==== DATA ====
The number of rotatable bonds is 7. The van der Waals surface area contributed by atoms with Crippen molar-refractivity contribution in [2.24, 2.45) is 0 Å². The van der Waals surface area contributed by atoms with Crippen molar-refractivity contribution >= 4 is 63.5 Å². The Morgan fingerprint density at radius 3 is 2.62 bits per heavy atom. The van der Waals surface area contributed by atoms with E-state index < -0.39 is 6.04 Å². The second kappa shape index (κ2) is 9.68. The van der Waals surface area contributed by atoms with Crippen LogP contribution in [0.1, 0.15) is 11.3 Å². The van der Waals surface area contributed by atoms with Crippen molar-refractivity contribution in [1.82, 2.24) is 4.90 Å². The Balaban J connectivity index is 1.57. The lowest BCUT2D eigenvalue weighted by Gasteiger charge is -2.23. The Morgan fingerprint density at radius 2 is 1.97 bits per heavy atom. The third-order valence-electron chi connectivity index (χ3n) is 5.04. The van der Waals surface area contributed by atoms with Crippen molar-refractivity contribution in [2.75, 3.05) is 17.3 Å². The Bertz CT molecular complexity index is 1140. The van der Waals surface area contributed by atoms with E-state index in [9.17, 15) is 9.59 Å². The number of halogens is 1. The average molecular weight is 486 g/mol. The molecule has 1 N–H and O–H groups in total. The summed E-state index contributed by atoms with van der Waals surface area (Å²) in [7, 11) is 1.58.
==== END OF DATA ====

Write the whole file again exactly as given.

The number of rotatable bonds is 7. The van der Waals surface area contributed by atoms with Crippen molar-refractivity contribution in [2.24, 2.45) is 0 Å². The van der Waals surface area contributed by atoms with Crippen molar-refractivity contribution >= 4 is 63.5 Å². The Morgan fingerprint density at radius 3 is 2.62 bits per heavy atom. The van der Waals surface area contributed by atoms with E-state index < -0.39 is 6.04 Å². The second kappa shape index (κ2) is 9.68. The van der Waals surface area contributed by atoms with Crippen LogP contribution in [0.1, 0.15) is 11.3 Å². The van der Waals surface area contributed by atoms with Crippen molar-refractivity contribution in [1.82, 2.24) is 4.90 Å². The Balaban J connectivity index is 1.57. The lowest BCUT2D eigenvalue weighted by Gasteiger charge is -2.23. The Morgan fingerprint density at radius 2 is 1.97 bits per heavy atom. The third-order valence-electron chi connectivity index (χ3n) is 5.04. The van der Waals surface area contributed by atoms with Crippen molar-refractivity contribution in [2.75, 3.05) is 17.3 Å². The Bertz CT molecular complexity index is 1140. The van der Waals surface area contributed by atoms with E-state index in [9.17, 15) is 9.59 Å². The number of halogens is 1. The average molecular weight is 486 g/mol. The molecule has 1 N–H and O–H groups in total. The summed E-state index contributed by atoms with van der Waals surface area (Å²) in [7, 11) is 1.58.